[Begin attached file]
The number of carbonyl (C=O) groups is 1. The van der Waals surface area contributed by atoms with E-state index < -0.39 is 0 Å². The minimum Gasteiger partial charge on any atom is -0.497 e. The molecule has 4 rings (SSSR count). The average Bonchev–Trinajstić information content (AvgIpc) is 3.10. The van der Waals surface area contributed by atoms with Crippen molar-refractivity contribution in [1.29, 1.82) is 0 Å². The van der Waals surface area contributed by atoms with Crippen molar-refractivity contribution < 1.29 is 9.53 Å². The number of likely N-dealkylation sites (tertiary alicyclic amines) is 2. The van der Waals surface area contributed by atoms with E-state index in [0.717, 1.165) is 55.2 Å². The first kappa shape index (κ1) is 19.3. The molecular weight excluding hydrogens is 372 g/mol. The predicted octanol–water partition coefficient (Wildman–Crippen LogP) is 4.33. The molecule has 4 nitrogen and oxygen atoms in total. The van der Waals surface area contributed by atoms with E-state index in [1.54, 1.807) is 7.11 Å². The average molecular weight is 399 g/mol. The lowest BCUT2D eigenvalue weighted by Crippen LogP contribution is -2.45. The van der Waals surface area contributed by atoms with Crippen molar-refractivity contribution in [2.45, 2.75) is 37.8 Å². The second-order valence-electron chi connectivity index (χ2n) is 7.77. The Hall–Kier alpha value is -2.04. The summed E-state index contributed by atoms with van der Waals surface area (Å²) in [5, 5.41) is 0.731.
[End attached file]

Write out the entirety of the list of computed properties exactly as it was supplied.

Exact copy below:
The number of carbonyl (C=O) groups is 1. The van der Waals surface area contributed by atoms with E-state index < -0.39 is 0 Å². The minimum Gasteiger partial charge on any atom is -0.497 e. The molecule has 4 rings (SSSR count). The average Bonchev–Trinajstić information content (AvgIpc) is 3.10. The van der Waals surface area contributed by atoms with Crippen molar-refractivity contribution in [1.29, 1.82) is 0 Å². The van der Waals surface area contributed by atoms with Crippen molar-refractivity contribution < 1.29 is 9.53 Å². The number of likely N-dealkylation sites (tertiary alicyclic amines) is 2. The van der Waals surface area contributed by atoms with E-state index in [0.717, 1.165) is 55.2 Å². The first kappa shape index (κ1) is 19.3. The molecular weight excluding hydrogens is 372 g/mol. The predicted octanol–water partition coefficient (Wildman–Crippen LogP) is 4.33. The molecule has 4 nitrogen and oxygen atoms in total. The van der Waals surface area contributed by atoms with E-state index in [1.54, 1.807) is 7.11 Å². The average molecular weight is 399 g/mol. The lowest BCUT2D eigenvalue weighted by Crippen LogP contribution is -2.45. The van der Waals surface area contributed by atoms with Crippen molar-refractivity contribution in [2.45, 2.75) is 37.8 Å². The second-order valence-electron chi connectivity index (χ2n) is 7.77. The Hall–Kier alpha value is -2.04. The summed E-state index contributed by atoms with van der Waals surface area (Å²) in [5, 5.41) is 0.731.